While I am experimenting with yet another new technique to coax color and pattern out of plant material onto silk, I am reminded how very versatile and fascinating this medium is. In this Part I, I will talk about natural dyes. Part II will be about commercial dyes and ways to manipulate them.
In the beginning, I decocted dyes from coffee, tea, onion skins, turmeric. Predictable and easy, yet with interesting results.
Next I discovered berries, which are bit more fickle. Then black beans. Then came plants, roots, bark, berries, flowers, nuts, and leaves found on walks or in our garden. Whatever I thought holds potential for yielding color made its way into the dye pot.
The patterns were achieved by different Shibori techniques: binding, stitching, folding, pressing according to ancient Japanese traditions.
My research brought me to Kimberly Baxter Packwood’s blog. She is a mixed media artist specializing in surface design using natural dyes, rust, and wax. From her, I learned how to dye with rust and compost (well, the compost one went a bit wrong in the beginning. Kimberly lives in the desert, she leaves her fabric bundles in the compost pile for months. Doing the same in New England humidity results in complete disintegration and decomposition of the fabric. Not a thread was left after 3 months!). These techniques leave unpredictable patterns and colors, a surprise every time a bundle is opened.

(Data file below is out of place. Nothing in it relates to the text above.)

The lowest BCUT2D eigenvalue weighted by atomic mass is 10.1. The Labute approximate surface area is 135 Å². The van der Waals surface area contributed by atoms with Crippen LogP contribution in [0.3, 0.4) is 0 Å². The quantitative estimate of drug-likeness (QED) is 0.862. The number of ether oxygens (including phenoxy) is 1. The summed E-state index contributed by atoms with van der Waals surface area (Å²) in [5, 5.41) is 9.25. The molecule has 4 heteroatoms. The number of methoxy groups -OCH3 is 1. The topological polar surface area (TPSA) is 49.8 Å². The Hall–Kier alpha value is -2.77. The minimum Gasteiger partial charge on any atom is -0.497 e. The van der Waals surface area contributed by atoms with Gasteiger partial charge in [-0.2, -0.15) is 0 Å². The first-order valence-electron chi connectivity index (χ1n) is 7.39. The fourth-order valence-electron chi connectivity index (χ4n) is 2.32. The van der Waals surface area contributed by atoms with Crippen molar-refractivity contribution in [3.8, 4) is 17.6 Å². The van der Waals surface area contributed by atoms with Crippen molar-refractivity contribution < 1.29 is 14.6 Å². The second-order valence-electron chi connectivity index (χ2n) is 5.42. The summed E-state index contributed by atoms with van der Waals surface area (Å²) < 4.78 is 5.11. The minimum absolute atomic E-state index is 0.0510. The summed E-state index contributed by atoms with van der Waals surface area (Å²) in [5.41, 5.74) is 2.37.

Another one of my favorite fiber artists is India Flint. She describes herself as 'maker of marks, forest wanderer & tumbleweed, stargazer & stitcher, botanical alchemist & string twiner, working traveller, dreamer, writer and the original discoverer of the eucalyptus ecoprint'. Her approaches to dyeing with natural materials and achieving stunning patterns are unique and very inspiring. Her work touches me as being very poetic, as fragile and grounded at the same time. I have tried a few of her techniques with more or less satisfying results. And this newest one I am experimenting with has also been inspired by her.
So what is the new technique? Canning! Yes, canning! Stuffing a piece of silk with plant material, rolling it up and tyeing it tightly, putting it in a glass jar filled with boiled water which may or may not have been infused with other dye material, closing the jar air tight and letting it steep for weeks.
Can’t wait for the outcome!